The second wave, or more aptly the second tsunami, of covid, was at its peak. As expected, the residents from all clinical and paraclinical departments were deputed in different covid wards and I was no exception. However, unlike the previous postings, this time I was posted in a ward which was exclusively reserved for health care workers.
Ward 19, or the psychiatric ward of KEM is a set of 6 rooms nestled above the ECT (electroconvulsive therapy) station situated at the far end of the Old Building. It was converted into a covid ward due to the pandemic situation. The rooms opened in a central hall that had a workstation for the doctor and nurses on duty. On my first day of duty, I got notified that a staff nurse was being sent for admission as she had recently turned positive for covid. On further inquiry, I came to know that she worked in the X-ray department. In fact, she was the same nurse with whom I had worked with during my last posting, before being posted in covid. She was known to have diabetes for last 10 years but had no other comorbidities and had mild symptoms.
After I completed my rounds and filled the treatment sheets, I went to her cot for the 4-hourly glucose monitoring. While pricking the needle I asked her in broken Marathi, “mala olakhale ka?” Obviously, with my protective gear and face shield, no one could. So, I hinted to her that we worked in the same department after which she recognized my voice. She asked how her reports were and a few other questions that a newly diagnosed covid patient would normally ask. I tended to all her doubts and then returned to the workstation in the main hall.
There was only an hour remaining before my duty would get over. I was hoping for it to get over soon so that I could doff my sweaty PPE and have some cool water. It was nearly midnight so most of the patients were sleeping. Even the pack of cats that strayed around the ward had cuddled up in a corner. However, it being her first night in the ward, the x-ray staff was not able to sleep. So, she strolled out of her room in the hallway and came to the work station.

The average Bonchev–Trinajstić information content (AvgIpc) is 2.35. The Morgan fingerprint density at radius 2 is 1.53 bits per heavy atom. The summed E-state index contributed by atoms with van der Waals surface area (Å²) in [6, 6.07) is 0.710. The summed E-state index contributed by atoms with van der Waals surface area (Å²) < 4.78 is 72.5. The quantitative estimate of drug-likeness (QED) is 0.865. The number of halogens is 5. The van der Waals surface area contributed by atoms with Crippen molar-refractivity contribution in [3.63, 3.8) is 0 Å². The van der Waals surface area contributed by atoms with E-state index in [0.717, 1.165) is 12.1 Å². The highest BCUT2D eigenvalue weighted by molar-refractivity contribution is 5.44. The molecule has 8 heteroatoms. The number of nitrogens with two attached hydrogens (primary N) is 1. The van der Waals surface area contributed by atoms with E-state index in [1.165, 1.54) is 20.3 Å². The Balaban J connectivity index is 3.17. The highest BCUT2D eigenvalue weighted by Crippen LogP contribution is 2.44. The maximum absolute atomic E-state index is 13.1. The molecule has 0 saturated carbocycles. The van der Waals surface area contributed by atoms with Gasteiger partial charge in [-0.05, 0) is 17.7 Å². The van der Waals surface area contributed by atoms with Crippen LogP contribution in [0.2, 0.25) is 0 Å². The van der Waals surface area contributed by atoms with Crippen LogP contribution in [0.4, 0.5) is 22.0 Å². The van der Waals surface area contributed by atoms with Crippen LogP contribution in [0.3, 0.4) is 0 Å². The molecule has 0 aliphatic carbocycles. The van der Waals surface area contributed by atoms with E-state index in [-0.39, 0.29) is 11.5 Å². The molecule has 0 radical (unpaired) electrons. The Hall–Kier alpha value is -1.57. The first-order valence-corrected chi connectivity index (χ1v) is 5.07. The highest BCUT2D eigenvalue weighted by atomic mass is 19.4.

“Don’t you notice anything odd about this ward?”, she asked,” especially this nursing station where you are sitting”
I looked around where I sat. Like most of them, there was a large table at the centre which had many shelves below it where various kinds of medical equipment including stethoscopes, pulse oximeters, bandages, and other similar instruments were kept in plastic trays. There was a huge cupboard on the side which had all the injectable medications and tablets. However, unlike other workstations, this was like an enclosure and had steel rods instead of walls at all four sides. These rods extended from the floor to the ceiling, giving it a cage-like appearance. Also, there was only a single entry door on the left side.
“This entire premise was a facility for the psychiatric patients when I first joined the hospital. During my initial days, I was posted here as ‘bacchu sister’. Schizophrenics and other mentally ill patients were admitted in these rooms”, she said as she pointed towards the rooms with outstretched arms.
“But the ones which became wild or almost criminally insane, those were the ones which were kept locked in here,” she told as she walked towards the workstation and then swiftly latched it from the outside. It was then that I noticed that the thing where I sat was indeed a cage and that it could be locked and opened only from the inside.
“I remember one particular patient named Wilfred*. He developed a delusion that he had drowned his son in the sea while being a careless fisherman while in reality, he had died in a boat accident. When locked in here he used to grab onto these bars, shake them, glared at us with his bloodshot eyes and used shouted to be released.” She said herself holding onto the bars and enacting the old patient.